But can we keep the Internet secure?

Vint Cerf

The year is 1982. The Internet has not yet been released to the research, development and academic communities. It has been nearly 10 years since the first definitions of TCP/IP and 13 years since the Internet's predecessor, Arpanet, began its deployment in late 1969.

Government IT revolved around mainframes, some remote but mostly local terminals, some interactive but mostly batch processing. If there was any networking, it was proprietary for the most part, although there were X.25-based networks emerging, for example, in the Defense Department.

Fast forward to 2002. The Internet has on the order of 600 million users and is available in some measure in most countries of the world. The U.S. government is using Internet-based and generally networked systems to provide online access to services. And the practice is spreading to state and local governments.

Customers of the private sector expect 24-hour service, something that has spilled over into citizens expecting the same responsiveness from all levels of government.

Workflow engines modeling business processes and other tools make it possible to initiate a transaction on the Web, process an intermediate confirmation with a two-way pager or short message system, and finish it using an e-mail message. It is possible to immerse the transactional processes of government into our most popular communications services.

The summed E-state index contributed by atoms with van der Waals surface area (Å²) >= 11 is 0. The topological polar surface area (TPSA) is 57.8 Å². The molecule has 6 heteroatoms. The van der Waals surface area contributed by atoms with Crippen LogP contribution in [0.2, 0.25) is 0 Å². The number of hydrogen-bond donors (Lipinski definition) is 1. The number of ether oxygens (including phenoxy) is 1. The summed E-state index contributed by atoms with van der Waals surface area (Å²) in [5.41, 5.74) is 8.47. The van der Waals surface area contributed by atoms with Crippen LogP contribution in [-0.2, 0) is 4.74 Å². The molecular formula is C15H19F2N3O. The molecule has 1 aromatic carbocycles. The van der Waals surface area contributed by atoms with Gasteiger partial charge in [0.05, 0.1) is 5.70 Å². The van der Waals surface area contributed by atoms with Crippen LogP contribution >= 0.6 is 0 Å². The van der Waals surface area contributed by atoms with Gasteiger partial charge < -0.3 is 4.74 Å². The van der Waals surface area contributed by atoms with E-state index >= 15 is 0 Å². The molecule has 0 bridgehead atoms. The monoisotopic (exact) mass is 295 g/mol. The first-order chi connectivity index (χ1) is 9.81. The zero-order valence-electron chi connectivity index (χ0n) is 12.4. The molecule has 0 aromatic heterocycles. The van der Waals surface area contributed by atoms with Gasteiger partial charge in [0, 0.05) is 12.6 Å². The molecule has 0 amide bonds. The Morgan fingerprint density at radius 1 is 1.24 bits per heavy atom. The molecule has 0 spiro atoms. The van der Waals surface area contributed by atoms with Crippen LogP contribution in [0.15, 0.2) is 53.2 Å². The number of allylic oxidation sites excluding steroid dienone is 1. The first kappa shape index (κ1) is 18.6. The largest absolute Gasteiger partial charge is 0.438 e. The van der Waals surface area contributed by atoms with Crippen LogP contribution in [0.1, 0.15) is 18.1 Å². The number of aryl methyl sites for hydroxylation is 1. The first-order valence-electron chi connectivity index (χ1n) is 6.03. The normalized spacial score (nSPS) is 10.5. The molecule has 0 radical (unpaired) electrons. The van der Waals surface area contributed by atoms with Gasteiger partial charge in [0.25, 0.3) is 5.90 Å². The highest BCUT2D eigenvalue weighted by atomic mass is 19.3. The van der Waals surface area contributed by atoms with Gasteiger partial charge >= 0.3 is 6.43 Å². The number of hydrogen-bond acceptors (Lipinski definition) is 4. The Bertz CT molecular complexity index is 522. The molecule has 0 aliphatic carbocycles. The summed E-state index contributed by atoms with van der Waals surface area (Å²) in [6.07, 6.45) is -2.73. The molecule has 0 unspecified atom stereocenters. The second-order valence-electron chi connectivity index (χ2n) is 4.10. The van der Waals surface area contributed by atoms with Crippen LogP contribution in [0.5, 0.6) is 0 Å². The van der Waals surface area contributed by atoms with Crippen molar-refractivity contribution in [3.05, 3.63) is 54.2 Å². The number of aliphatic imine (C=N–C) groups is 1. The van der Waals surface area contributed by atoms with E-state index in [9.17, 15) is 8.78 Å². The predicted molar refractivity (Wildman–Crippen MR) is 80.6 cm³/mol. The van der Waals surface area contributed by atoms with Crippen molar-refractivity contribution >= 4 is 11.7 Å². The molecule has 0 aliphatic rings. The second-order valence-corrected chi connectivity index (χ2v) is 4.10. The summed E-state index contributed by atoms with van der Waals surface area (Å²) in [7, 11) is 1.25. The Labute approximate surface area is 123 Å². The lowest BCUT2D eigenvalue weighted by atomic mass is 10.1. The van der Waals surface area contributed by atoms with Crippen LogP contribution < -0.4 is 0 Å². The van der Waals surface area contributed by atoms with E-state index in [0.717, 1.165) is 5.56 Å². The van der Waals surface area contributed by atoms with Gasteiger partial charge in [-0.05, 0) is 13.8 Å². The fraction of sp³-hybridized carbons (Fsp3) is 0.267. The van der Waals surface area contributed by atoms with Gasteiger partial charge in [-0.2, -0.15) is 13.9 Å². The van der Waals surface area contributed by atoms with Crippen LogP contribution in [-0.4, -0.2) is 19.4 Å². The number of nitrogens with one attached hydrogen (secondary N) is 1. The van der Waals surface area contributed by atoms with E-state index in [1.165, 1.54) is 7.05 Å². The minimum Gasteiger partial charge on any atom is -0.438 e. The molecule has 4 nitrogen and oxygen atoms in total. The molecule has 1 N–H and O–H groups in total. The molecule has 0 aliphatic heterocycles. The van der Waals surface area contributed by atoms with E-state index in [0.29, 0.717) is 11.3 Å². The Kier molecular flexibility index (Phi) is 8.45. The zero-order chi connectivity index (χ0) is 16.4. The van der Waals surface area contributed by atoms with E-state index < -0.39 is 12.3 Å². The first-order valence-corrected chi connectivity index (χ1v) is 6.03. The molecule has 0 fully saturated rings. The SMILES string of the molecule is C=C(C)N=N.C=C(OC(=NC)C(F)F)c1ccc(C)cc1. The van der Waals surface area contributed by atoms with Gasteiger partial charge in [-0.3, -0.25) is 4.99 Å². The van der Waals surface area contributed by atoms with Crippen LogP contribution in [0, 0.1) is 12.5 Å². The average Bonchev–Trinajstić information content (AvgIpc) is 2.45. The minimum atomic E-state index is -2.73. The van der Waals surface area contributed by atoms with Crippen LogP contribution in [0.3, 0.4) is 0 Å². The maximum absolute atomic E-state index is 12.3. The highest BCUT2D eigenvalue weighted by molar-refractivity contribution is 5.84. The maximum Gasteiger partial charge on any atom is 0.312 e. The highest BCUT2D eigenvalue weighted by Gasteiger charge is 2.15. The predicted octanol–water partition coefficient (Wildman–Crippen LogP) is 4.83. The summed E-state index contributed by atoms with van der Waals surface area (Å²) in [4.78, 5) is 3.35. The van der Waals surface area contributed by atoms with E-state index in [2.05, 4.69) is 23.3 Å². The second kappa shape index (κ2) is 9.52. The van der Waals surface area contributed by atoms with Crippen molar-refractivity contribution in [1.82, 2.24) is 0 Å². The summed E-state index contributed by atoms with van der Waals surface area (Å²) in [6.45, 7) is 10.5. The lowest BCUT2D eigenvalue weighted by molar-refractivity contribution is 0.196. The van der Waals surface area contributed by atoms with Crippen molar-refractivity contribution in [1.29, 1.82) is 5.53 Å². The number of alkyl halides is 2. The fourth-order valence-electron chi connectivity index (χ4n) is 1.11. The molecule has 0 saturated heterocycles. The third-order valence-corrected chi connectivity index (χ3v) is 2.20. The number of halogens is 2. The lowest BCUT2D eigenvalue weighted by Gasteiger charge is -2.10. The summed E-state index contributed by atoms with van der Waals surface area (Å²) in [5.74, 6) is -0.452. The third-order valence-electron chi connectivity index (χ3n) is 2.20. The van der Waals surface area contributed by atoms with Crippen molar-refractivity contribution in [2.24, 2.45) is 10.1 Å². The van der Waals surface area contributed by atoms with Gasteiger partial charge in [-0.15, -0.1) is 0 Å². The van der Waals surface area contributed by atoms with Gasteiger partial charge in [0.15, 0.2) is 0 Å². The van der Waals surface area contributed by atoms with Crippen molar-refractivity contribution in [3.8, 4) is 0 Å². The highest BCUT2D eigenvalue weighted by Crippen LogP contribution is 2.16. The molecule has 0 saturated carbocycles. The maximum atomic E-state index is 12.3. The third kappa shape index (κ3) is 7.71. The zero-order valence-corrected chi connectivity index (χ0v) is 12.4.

More vulnerability

At the physical level, these services are becoming accessible wirelessly and invite a kind of anywhere, anytime work practice.

To this rather optimistic view, one cannot avoid observing that the positive potential of IT has another side: vulnerability. We are becoming increasingly dependent on extremely complex network- and software-driven platforms. Deliberate attacks against networked resources are recorded daily and in large numbers. The terrorist experiences of 2001 represent a kind of watershed in government and private-sector thinking about the vulnerabilities of our IT systems and services.

Substantial challenges lie ahead. Software is complex, and bugs are common. The ability to exploit weaknesses is increasingly widespread. The next two decades will be more demanding than the last two in terms of application development, robustness, resilience and security. But it will be worth the effort as we create an increasingly useful digital environment in which to work and play.

Vint Cerf is a senior vice president at WorldCom Inc. and is one of the original developers of the Internet.

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